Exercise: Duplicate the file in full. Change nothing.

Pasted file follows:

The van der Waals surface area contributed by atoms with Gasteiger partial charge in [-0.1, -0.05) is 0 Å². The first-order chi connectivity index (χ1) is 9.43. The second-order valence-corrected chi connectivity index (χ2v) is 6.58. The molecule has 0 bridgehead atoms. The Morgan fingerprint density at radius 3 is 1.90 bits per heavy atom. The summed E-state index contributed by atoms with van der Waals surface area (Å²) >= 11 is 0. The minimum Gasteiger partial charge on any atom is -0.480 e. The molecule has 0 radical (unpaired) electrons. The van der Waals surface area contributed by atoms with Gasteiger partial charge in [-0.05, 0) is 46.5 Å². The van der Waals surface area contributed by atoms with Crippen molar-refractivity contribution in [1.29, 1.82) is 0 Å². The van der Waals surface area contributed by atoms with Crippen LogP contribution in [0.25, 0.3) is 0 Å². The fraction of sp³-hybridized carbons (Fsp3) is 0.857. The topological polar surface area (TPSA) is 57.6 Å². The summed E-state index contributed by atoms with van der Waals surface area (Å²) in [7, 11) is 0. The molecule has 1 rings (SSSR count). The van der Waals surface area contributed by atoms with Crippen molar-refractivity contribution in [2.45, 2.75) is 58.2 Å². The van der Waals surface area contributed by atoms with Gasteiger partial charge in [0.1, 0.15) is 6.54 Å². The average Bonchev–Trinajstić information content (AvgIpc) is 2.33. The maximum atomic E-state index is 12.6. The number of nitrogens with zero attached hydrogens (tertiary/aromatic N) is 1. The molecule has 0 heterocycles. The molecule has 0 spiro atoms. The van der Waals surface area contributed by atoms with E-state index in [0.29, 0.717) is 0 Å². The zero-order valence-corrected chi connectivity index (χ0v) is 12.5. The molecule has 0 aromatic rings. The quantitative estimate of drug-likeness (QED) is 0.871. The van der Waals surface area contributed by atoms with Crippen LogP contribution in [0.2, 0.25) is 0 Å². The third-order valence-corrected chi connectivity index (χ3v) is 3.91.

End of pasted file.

The van der Waals surface area contributed by atoms with Gasteiger partial charge in [-0.1, -0.05) is 0 Å². The first-order chi connectivity index (χ1) is 9.43. The second-order valence-corrected chi connectivity index (χ2v) is 6.58. The molecule has 0 bridgehead atoms. The Morgan fingerprint density at radius 3 is 1.90 bits per heavy atom. The summed E-state index contributed by atoms with van der Waals surface area (Å²) >= 11 is 0. The minimum Gasteiger partial charge on any atom is -0.480 e. The molecule has 0 radical (unpaired) electrons. The van der Waals surface area contributed by atoms with Gasteiger partial charge in [-0.05, 0) is 46.5 Å². The van der Waals surface area contributed by atoms with Crippen molar-refractivity contribution in [1.29, 1.82) is 0 Å². The van der Waals surface area contributed by atoms with Crippen LogP contribution in [0.25, 0.3) is 0 Å². The fraction of sp³-hybridized carbons (Fsp3) is 0.857. The topological polar surface area (TPSA) is 57.6 Å². The summed E-state index contributed by atoms with van der Waals surface area (Å²) in [7, 11) is 0. The molecule has 1 rings (SSSR count). The van der Waals surface area contributed by atoms with Crippen molar-refractivity contribution in [2.45, 2.75) is 58.2 Å². The van der Waals surface area contributed by atoms with Gasteiger partial charge in [0.1, 0.15) is 6.54 Å². The average Bonchev–Trinajstić information content (AvgIpc) is 2.33. The maximum atomic E-state index is 12.6. The number of nitrogens with zero attached hydrogens (tertiary/aromatic N) is 1. The molecule has 0 heterocycles. The molecule has 0 spiro atoms. The van der Waals surface area contributed by atoms with E-state index in [0.29, 0.717) is 0 Å². The zero-order valence-corrected chi connectivity index (χ0v) is 12.5. The molecule has 0 aromatic rings. The quantitative estimate of drug-likeness (QED) is 0.871. The van der Waals surface area contributed by atoms with Crippen LogP contribution in [0.2, 0.25) is 0 Å². The third-order valence-corrected chi connectivity index (χ3v) is 3.91.